One Week After…

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It’s been a week since we said good-bye to our girl.  And there hasn’t been a moment that I don’t miss her.

I’ve been without her for longer periods of time, but never here, never in this house.  She’s always been here, a permanent fixture as much as the the walls and windows.  She was here for the building of this house, the moving in and furnishing of the rooms.  (She even christened the sub-floors in a couple of spots before she knew better.)  Her presence is everywhere…  But she’s not in all of the usual places.  She’s not lying on one of the beds that we’d strategically placed for her to lay on.  She doesn’t pop her little face around the corner of the kitchen cabinets with an expectant look on her face whenever I’m in there.  She’s not waiting for me outside the bathroom door because it’s right next to the “magic cupboard,” and since she’s here she might as well have a cookie.  She doesn’t follow me up and down the stairs 9 times in a row because she might miss out on what momma is doing.  She doesn’t curl into the bend of my knees to keep herself warm at night.

It seems the only solution to my eyes’ constant search for her is to get out of the house, leave, go anywhere but here.  And yet, in the car I still search the rearview mirror for a glimpse of her face, and my heart hurts as I pass the places that she loved: the park, the beach, the ice cream store…

But even with the current pain and grief, I know that it won’t always feel this bad.  I am searching my memories, even now, for a smile that she gave me.  She left me with so many smiles.  I just have to remember to look for them.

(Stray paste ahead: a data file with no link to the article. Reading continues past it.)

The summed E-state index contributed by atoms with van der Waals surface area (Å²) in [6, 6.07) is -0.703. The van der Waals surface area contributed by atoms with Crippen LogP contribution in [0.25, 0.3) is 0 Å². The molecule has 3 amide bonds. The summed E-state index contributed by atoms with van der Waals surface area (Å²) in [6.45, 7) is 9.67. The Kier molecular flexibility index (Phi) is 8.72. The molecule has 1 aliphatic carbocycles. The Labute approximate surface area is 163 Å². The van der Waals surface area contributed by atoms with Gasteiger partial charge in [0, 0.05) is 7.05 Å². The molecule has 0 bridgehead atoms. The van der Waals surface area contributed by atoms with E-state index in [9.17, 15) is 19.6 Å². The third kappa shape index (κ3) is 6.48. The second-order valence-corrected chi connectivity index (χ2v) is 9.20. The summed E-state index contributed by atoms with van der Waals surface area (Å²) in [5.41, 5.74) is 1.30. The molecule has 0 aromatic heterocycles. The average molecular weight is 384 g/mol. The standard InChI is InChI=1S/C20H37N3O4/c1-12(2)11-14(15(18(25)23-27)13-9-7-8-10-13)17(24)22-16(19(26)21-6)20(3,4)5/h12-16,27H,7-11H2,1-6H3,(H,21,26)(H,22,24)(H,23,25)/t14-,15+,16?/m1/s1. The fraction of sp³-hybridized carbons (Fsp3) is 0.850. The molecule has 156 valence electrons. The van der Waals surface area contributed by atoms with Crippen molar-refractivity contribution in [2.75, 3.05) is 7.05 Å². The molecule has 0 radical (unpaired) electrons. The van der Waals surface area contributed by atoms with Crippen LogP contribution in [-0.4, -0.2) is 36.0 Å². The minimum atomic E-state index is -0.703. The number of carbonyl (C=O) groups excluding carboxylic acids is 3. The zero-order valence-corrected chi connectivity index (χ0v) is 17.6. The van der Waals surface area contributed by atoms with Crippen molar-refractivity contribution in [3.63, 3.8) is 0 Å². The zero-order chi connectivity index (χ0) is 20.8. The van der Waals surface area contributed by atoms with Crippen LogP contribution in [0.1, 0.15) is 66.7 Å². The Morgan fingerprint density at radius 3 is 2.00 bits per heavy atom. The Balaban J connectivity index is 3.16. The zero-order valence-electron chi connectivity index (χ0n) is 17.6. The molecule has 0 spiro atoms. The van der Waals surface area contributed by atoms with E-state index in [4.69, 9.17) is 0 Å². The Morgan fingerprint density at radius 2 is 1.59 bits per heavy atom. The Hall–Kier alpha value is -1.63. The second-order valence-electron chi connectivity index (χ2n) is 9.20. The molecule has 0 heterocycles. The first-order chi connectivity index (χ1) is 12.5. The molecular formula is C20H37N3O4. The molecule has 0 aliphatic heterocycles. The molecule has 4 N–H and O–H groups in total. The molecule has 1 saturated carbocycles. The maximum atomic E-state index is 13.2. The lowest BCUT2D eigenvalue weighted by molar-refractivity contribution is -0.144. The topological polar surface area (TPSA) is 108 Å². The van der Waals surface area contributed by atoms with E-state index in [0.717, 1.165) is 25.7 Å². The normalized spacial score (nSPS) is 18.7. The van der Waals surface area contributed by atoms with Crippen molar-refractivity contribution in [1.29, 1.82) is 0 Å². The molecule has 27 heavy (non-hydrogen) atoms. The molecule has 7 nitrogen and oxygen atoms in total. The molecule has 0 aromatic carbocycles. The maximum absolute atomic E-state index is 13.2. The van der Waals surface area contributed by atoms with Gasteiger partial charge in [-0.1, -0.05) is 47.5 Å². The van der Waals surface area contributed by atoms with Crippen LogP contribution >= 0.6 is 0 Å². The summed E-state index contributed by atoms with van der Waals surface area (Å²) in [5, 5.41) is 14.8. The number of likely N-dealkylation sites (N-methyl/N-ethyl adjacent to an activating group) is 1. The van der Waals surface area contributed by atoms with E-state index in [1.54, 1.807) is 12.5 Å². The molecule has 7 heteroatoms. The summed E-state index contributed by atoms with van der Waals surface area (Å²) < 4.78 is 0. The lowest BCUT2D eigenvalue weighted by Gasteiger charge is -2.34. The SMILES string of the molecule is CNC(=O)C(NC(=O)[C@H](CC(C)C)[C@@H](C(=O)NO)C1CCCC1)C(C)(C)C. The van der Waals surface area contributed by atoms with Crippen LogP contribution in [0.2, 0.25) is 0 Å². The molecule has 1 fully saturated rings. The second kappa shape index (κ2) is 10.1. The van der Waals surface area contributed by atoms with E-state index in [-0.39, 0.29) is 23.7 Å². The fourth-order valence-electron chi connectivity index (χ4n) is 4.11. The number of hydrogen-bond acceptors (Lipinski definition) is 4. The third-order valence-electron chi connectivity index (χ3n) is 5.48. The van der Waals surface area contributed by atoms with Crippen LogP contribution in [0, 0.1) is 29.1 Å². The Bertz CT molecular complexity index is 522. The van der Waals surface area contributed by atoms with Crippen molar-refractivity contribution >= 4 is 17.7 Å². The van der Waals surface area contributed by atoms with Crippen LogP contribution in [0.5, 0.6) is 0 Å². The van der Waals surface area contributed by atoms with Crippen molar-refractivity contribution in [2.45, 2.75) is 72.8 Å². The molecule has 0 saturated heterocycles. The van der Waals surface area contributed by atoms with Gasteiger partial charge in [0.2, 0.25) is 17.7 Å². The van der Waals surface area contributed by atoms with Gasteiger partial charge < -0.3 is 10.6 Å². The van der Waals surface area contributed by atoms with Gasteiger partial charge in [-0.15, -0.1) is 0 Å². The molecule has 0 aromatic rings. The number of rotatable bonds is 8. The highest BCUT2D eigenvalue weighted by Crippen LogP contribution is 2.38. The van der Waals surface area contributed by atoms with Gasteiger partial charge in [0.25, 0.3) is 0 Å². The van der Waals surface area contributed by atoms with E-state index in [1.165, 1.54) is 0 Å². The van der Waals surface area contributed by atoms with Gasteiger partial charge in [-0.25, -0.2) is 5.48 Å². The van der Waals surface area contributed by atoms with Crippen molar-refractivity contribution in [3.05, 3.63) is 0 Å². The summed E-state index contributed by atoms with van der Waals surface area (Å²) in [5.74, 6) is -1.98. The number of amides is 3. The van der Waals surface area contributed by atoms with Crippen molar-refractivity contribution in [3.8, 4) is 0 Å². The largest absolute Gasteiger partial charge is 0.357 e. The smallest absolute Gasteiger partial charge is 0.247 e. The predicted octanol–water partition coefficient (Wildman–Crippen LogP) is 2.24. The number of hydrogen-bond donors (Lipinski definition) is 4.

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The final chapter

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So many words are bouncing around in my brain right now, but not many of them are making any sense at all. But I want to write this now, while it’s all still fresh in my mind, so that I can remember it later exactly how I remember it now.

Since my last post, Rio’s condition had steadily declined.  In the evenings, she’d always just lay next to me on the couch, snoozing comfortably, but in the last few days, she’d been unable to really get comfortable.  Her breathing had gotten a little more wheezy and shallow, and she’d cough after any level of exertion.  But what really told me it was time was the fact that she rarely lit up anymore.  I loved walking into a room and seeing her, because she’d always look like “HEY, IT’S YOU!!!!”  The face that greeted me was always so happy, and in the last week I had rarely seen it.  She perked up a bit when I mentioned going for a buh-bye or when I brought out the very favorite orange and blue rubber Chuck-it balls, but there was mostly no light.

I’d been thinking we were getting close…  and I had spoken with her doctors about “the plan.”  But part of me wanted so badly for her to keep fighting.  I couldn’t really admit to myself just how much more tired and uncomfortable she was.  I was still hoping she’d rally…

Wednesday, we had quite a bit of snow, and she was excited to go and catch snowballs, but after about 3 or 4, she was tired and didn’t want to play any more.  I had to run over to her doctor’s house to pick up a box of Trilostane, and so she had a chance to take a look at Rio and see her in action.  That day, she was almost crouching on her back leg as she hopped, because she was so tired.  But the crazy girl kept going, kept running up to people and checking them for treats (there were a group of neighbor kids sledding in Dr. Rachel’s yard because she had the only good hill in the neighborhood, and Rio had to sniff them all).  I finally put her back in the truck to rest while I finished talking with her doctor.